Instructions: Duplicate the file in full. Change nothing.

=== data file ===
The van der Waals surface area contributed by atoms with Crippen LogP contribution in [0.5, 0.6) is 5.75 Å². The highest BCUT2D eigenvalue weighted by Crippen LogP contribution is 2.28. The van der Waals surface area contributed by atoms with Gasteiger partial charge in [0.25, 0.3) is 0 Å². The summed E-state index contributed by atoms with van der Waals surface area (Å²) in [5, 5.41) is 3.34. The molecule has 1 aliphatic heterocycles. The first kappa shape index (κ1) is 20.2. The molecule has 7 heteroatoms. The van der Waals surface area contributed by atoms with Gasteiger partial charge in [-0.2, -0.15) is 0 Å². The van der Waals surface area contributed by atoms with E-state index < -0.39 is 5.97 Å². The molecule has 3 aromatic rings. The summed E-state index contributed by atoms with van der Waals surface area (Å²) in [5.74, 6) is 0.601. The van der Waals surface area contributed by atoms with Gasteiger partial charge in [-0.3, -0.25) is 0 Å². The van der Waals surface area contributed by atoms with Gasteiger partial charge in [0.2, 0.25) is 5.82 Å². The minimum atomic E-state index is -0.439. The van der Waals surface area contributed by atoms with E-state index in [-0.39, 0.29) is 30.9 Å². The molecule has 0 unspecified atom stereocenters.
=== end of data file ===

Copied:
The van der Waals surface area contributed by atoms with Crippen LogP contribution in [0.5, 0.6) is 5.75 Å². The highest BCUT2D eigenvalue weighted by Crippen LogP contribution is 2.28. The van der Waals surface area contributed by atoms with Gasteiger partial charge in [0.25, 0.3) is 0 Å². The summed E-state index contributed by atoms with van der Waals surface area (Å²) in [5, 5.41) is 3.34. The molecule has 1 aliphatic heterocycles. The first kappa shape index (κ1) is 20.2. The molecule has 7 heteroatoms. The van der Waals surface area contributed by atoms with Gasteiger partial charge in [-0.2, -0.15) is 0 Å². The van der Waals surface area contributed by atoms with E-state index < -0.39 is 5.97 Å². The molecule has 3 aromatic rings. The summed E-state index contributed by atoms with van der Waals surface area (Å²) in [5.74, 6) is 0.601. The van der Waals surface area contributed by atoms with Gasteiger partial charge in [-0.3, -0.25) is 0 Å². The van der Waals surface area contributed by atoms with Gasteiger partial charge in [0.2, 0.25) is 5.82 Å². The minimum atomic E-state index is -0.439. The van der Waals surface area contributed by atoms with E-state index in [-0.39, 0.29) is 30.9 Å². The molecule has 0 unspecified atom stereocenters.